Almost three years after Canada’s money laundering watchdog refused to release the name of a bank fined $1.1 million for failing to report hundreds of suspicious transactions, the federal government is changing the law to require the identity of money-laundering lawbreakers be made public.
And it is investing $163 million over the next five years to crack down on financial crime and fraud.
The changes to the proceeds of crime, money laundering and terrorist financing act were detailed in last week’s federal budget. They will eliminate the kind of discretion used by FINTRAC director Gérald Cossette to keep Manulife Bank of Canada’s name out of the headlines back in 2016.
At the time, FINTRAC announced only that a bank had been fined $1.1 million, but would not say which bank or what it did to merit the fine.
“The proposed measure would make naming of the reporting entity automatic,” said finance ministry spokesperson Marie-France Faucher. “This change would improve transparency.”
If an individual or organization appeals their fine, their name, the nature of their offense and the fine imposed would be carved out of any confidentiality order passed by a court, Faucher wrote in an email.
“The purpose of this measure is to deter non-compliance on the part of reporting entities and make the court proceedings more transparent,” Faucher said.
Forensic accountant Charles Smedmor welcomed the changes.
“No longer can a money laundering offence by a person or individual be papered over with a confidentiality agreement, as was apparently the case with Manulife Bank,” he said.
“With new laws and resources, Canada can be a less attractive place for recycling proceeds of crime and for stashing loot. Accountants, bankers, lawyers, real estate brokers and other financial professionals will be less willing to recklessly enable money laundering. They will think twice about transactions with the risks of moving from comfortable offices to cleaning prison toilets.”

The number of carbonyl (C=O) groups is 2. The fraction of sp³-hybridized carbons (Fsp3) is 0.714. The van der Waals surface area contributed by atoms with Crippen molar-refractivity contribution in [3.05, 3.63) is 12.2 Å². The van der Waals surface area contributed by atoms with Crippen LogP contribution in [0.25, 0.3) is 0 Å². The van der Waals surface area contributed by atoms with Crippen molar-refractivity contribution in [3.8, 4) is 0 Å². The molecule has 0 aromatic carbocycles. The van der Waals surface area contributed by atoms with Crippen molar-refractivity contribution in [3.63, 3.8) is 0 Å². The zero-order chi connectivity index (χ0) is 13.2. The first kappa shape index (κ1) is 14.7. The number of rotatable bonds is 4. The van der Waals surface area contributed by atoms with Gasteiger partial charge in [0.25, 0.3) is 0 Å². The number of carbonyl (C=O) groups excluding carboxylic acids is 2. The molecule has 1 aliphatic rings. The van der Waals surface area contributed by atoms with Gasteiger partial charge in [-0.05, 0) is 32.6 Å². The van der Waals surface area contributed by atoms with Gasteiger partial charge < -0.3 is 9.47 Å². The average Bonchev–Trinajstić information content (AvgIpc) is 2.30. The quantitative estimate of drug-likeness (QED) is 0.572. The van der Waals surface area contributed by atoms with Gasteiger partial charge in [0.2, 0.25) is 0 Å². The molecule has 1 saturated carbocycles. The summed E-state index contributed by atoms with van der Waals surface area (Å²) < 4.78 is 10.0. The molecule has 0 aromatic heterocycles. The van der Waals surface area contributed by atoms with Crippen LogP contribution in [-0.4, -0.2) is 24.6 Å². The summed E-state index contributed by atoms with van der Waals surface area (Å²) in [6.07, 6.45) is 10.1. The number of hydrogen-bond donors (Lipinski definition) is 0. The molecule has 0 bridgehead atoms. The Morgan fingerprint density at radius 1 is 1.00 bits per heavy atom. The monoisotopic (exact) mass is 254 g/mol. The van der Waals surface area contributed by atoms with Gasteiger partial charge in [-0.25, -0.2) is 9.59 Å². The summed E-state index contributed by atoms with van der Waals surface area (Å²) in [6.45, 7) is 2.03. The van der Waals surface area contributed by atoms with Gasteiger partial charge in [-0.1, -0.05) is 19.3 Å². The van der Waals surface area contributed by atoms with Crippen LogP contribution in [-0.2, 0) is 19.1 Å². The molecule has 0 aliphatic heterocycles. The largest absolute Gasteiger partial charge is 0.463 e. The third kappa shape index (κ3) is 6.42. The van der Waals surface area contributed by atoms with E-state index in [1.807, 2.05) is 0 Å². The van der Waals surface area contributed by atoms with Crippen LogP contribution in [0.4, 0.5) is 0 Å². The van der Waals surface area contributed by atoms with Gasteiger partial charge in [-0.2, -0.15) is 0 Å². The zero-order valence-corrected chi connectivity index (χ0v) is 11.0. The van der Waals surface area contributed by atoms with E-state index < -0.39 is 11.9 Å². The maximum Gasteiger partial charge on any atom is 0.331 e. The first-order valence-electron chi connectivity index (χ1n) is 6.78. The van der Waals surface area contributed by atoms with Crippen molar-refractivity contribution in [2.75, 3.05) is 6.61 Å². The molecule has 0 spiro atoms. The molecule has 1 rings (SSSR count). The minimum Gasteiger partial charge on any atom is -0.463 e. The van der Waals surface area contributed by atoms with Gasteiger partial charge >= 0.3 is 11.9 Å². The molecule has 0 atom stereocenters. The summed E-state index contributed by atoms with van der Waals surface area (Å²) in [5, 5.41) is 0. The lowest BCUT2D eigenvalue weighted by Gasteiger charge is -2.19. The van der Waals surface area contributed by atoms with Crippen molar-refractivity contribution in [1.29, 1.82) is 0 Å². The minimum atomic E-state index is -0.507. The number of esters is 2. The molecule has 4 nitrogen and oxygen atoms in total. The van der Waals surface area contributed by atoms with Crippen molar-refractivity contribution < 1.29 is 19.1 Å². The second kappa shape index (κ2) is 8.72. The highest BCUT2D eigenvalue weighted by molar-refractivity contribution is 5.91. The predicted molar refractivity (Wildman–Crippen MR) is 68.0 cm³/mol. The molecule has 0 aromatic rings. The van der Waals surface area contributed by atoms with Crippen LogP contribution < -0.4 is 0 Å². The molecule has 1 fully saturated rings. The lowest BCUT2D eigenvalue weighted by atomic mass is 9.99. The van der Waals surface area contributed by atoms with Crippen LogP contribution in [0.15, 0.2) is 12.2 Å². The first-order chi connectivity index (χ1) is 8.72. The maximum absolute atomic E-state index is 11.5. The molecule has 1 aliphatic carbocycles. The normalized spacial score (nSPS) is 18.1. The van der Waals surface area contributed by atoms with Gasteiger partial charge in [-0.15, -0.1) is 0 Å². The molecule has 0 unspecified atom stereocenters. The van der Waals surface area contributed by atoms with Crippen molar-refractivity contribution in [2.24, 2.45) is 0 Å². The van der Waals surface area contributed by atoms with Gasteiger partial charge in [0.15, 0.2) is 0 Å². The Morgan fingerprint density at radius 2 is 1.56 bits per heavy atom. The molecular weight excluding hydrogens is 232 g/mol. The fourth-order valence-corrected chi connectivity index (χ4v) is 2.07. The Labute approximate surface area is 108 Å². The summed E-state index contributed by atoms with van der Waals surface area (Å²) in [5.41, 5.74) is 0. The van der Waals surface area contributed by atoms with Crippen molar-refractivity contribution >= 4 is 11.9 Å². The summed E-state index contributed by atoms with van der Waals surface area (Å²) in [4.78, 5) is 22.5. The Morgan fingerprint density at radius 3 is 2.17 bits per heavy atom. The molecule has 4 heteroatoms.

Richard LeBlanc, a professor of corporate governance at York and Harvard universities, called the move “a very positive development.”
“We are getting a reputation of being soft on white collar crime. So the more disclosure the better.”
Of the $163 million promised for anti-money laundering enforcement in the budget, $21.7 million is earmarked for FINTRAC, the federal agency that investigates money laundering and other financial crime.
In a statement Friday, FINTRAC declined to comment on the new rules, which will become law once the budget is passed.
In 2017, a Star and National Observer investigation uncovered the details of more than 1,200 suspicious transactions that went unreported and pushed Manulife to admit it was the fined bank.
“The penalty essentially related to administrative lapses in reporting to FINTRAC,” the bank said in a written statement at the time. “Although we operate at the highest ethical standard, we are capable of administrative errors. They were remedied in the first half of 2014 . . . . Manulife did not enable or facilitate money-laundering and media reports to the contrary are inaccurate.”